THE GROWING INTEREST IN THE GROTESQUE AND THE WEIRD SEEMS TO BE A REACTION TO OUR INCREASINGLY HOMOGENISED CULTURAL LANDSCAPE. WITH FILMS, TV AND RADIO FILLED WITH LOOKALIKE AND SOUNDALIKE CELEBRITIES, WE ARE SEARCHING FOR TRUE, AND OFTEN CHALLENGING, INDIVIDUALITY
A plethora of reality documentaries have fed our fascination with what lies beneath the surface of everyday life. We find art and beauty in the oddest places and popular culture is increasingly tainted by black humour. Designers, artists and image-makers are inspired by the surreality of everyday life and often celebrate the freaks that populate it. Photographers and artists have long drawn on the human melting pot that is today’s reality.
For more than a hundred years, the sideshow or freak show played a very popular role in American circus culture. The first organized show was PT Barnum’s Great Travelling Museum, Menagerie, Caravan and Hippodrome in 1871 when the classic freak show line-up was created – the giant, the fat lady, the midget, the three-legged boy, the armless wonder and the thin man.
During the 1920s and 1930s, photographer Edward J. Kelty took a series of photographs of members of the Barnum and Bailey freak show that inspired the 1932 film Freaks (also known as Forbidden Love or Nature’s Mistakes).
Nowadays, there are just a few such shows displaying human oddities. There are, however, plenty of opportunities to witness unusual human beings on television, with documentary series across global networks recording the lives of unusual people. It’s easy to see these programms as the new freak shows, and they are proving just as popular. Modern values dictate that the portrayal of these people leans more towards celebrating their differences than purely point-and-stare titillation.
The photographer Diane Arbus summed up this very human obsession with human oddities: “There’s some thrill in going to a sideshow. I felt a mixture of shame and awe.”
Diane Arbus was obsessive and increasingly shameless in her pursuit of American otherness and her photographs are a comment on the lure of looking, as much as her own fascination.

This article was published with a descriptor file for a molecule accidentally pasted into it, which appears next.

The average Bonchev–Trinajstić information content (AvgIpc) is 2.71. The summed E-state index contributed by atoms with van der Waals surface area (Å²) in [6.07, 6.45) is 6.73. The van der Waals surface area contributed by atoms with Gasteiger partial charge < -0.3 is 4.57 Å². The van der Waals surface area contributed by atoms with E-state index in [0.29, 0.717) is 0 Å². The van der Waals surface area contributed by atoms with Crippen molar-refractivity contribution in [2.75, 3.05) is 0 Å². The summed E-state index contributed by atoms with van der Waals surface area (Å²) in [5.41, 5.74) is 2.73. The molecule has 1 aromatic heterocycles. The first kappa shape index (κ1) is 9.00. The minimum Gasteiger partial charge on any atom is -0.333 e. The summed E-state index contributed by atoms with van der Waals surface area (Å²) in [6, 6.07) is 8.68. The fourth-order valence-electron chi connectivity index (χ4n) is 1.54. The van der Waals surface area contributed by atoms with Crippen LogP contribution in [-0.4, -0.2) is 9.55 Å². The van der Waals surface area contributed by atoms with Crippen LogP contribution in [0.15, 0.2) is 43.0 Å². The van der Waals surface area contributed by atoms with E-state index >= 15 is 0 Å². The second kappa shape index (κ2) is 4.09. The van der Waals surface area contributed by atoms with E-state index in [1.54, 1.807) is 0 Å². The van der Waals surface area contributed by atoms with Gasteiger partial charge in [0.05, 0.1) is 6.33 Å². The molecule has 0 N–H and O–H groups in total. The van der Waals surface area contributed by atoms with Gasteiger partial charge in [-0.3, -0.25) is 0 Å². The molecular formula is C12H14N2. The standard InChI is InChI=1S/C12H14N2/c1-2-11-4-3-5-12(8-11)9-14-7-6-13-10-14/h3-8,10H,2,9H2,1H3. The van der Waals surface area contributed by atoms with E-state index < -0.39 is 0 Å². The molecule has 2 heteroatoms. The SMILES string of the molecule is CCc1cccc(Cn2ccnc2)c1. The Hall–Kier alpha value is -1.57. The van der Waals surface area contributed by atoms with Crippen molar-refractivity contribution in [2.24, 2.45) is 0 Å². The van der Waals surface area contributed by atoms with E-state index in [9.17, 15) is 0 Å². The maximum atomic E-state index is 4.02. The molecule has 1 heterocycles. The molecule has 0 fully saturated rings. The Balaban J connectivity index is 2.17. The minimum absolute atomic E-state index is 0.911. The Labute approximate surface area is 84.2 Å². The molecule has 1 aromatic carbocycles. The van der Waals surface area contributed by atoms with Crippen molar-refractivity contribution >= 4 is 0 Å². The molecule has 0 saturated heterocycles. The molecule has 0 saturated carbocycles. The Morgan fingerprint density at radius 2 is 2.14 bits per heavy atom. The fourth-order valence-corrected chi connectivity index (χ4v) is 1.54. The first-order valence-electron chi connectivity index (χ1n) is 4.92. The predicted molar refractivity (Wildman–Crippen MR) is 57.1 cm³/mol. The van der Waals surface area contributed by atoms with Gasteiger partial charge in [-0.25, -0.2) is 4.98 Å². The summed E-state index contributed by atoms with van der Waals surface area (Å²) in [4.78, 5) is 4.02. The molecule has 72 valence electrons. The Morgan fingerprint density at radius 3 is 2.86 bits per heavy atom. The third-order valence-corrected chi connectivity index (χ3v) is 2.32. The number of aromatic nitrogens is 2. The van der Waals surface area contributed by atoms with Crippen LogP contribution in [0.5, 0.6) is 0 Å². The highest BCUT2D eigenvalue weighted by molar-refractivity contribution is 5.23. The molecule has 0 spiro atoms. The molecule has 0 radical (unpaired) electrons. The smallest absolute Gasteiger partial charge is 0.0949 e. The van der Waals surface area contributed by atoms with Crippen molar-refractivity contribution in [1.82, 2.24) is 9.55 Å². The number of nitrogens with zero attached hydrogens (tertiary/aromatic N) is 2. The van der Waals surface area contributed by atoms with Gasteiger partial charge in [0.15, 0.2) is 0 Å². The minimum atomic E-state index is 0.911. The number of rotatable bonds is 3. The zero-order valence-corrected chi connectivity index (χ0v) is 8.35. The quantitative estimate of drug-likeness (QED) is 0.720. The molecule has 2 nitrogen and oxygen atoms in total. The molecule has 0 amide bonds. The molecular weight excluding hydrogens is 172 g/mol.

Arbus recognised we could all be different and paved the way for the evolution and inclusion of the freak that we see today.
Grayson Perry, Marc Quinn, Paul McCarthy, Erik Sandberg, Scott Hove
Freaks by Tod Browning, The Rocky Horror Picture Show, Grey Gardens by Albert and David Maysles, David Lynch’s filmography, AHS: Freakshow, Night of the living dead by George Romero, vintage horror movies
Charles Eisenmann, Edward J. Kelty, Joel-Peter Witkin, Diane Arbus, Richard Avedon (In the American West)
1. total look Undercover fall-winter 2014/15 (undercoverism.com)
2. Scott Hove’s cake (mshove.com)
3. Grayson Perry with his Rosetta Vase
4. Tod Browning’s “Freaks”, 1932
5. total look Thomas Tait fall-winter 2014/15 (thomastait.com)
6. total look Jonathan Saunders fall-winter 2014/15 (jonathan-saunders.com)
7. Issey Miyake jacket (isseymiyake.com)
8. Diane Arbus photo
9. Detail from Alexander McQueen fall-winter 2014/15 (alexandermcqueen.com)
10. Marni lace-up shoes (marni.com)
11. Erik Sandberg artwork (eriksandberg.net)
12. Olympia Le-Tan clutch (olympialetan.com)
13. total look Vivienne Westowood fall-winter 2014/15 (viviennewestwood.com)
14. Detail from Marni fall-winter 2014/15 (marni.com)
1. Detail from Lanvin fall-winter 2014/15 (lanvin.com)
2. total look Gareth Pugh fall-winter 2014/15
3. still from The Rocky Horror Picture Show
4. Rochas shoes (rochas.com)
5. total look Comme des Garçons fall-winter 2014/15 (comme-des-garcons.com)
6. Olympia Le-Tan clutch (olympialetan.com)
7. David Lynch’s Eraserhead
8. total look Jonathan Saunders fall-winter 2014/15 (jonathan-saunders.com)
9. Gareth Pugh mirrored Pu coat
10. total look The Row fall-winter 2014/15 (therow.com)
11. Andrew Logan for Alternative Miss World
12. total look Thom Browne fall-winter 2014/15 (thombrowne.com)
13. the Albino woman from Barnum’s freakshow (maisonalbino.com)
Moodboard and text: Irene Pazzanese